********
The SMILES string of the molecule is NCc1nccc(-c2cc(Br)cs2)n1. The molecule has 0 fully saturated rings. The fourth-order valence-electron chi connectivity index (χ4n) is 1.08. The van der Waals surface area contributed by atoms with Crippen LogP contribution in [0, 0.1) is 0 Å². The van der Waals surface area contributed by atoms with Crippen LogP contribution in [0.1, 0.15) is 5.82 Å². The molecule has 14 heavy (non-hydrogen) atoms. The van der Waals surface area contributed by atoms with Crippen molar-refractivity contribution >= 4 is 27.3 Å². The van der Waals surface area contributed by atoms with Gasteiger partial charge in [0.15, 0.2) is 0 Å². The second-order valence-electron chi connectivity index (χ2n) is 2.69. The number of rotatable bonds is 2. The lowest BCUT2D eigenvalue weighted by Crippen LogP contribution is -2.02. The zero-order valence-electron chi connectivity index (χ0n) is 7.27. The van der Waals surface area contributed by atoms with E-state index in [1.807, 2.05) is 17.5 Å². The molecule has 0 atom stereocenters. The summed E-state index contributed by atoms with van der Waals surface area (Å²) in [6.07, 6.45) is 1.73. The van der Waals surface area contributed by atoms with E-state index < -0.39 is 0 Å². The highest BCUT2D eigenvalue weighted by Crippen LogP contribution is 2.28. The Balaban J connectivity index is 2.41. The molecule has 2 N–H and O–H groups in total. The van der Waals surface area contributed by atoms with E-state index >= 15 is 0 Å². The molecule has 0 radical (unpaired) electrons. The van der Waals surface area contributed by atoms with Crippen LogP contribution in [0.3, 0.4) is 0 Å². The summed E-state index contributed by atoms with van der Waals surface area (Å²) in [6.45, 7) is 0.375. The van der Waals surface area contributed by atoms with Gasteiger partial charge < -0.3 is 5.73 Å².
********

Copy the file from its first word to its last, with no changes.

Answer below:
The SMILES string of the molecule is NCc1nccc(-c2cc(Br)cs2)n1. The molecule has 0 fully saturated rings. The fourth-order valence-electron chi connectivity index (χ4n) is 1.08. The van der Waals surface area contributed by atoms with Crippen LogP contribution in [0, 0.1) is 0 Å². The van der Waals surface area contributed by atoms with Crippen LogP contribution in [0.1, 0.15) is 5.82 Å². The molecule has 14 heavy (non-hydrogen) atoms. The van der Waals surface area contributed by atoms with Crippen molar-refractivity contribution >= 4 is 27.3 Å². The van der Waals surface area contributed by atoms with Gasteiger partial charge in [0.15, 0.2) is 0 Å². The second-order valence-electron chi connectivity index (χ2n) is 2.69. The number of rotatable bonds is 2. The lowest BCUT2D eigenvalue weighted by Crippen LogP contribution is -2.02. The zero-order valence-electron chi connectivity index (χ0n) is 7.27. The van der Waals surface area contributed by atoms with E-state index in [1.807, 2.05) is 17.5 Å². The molecule has 0 atom stereocenters. The summed E-state index contributed by atoms with van der Waals surface area (Å²) in [6.07, 6.45) is 1.73. The van der Waals surface area contributed by atoms with E-state index < -0.39 is 0 Å². The highest BCUT2D eigenvalue weighted by Crippen LogP contribution is 2.28. The Balaban J connectivity index is 2.41. The molecule has 2 N–H and O–H groups in total. The van der Waals surface area contributed by atoms with E-state index >= 15 is 0 Å². The molecule has 0 radical (unpaired) electrons. The van der Waals surface area contributed by atoms with Crippen LogP contribution in [0.3, 0.4) is 0 Å². The summed E-state index contributed by atoms with van der Waals surface area (Å²) in [6.45, 7) is 0.375. The van der Waals surface area contributed by atoms with Gasteiger partial charge < -0.3 is 5.73 Å².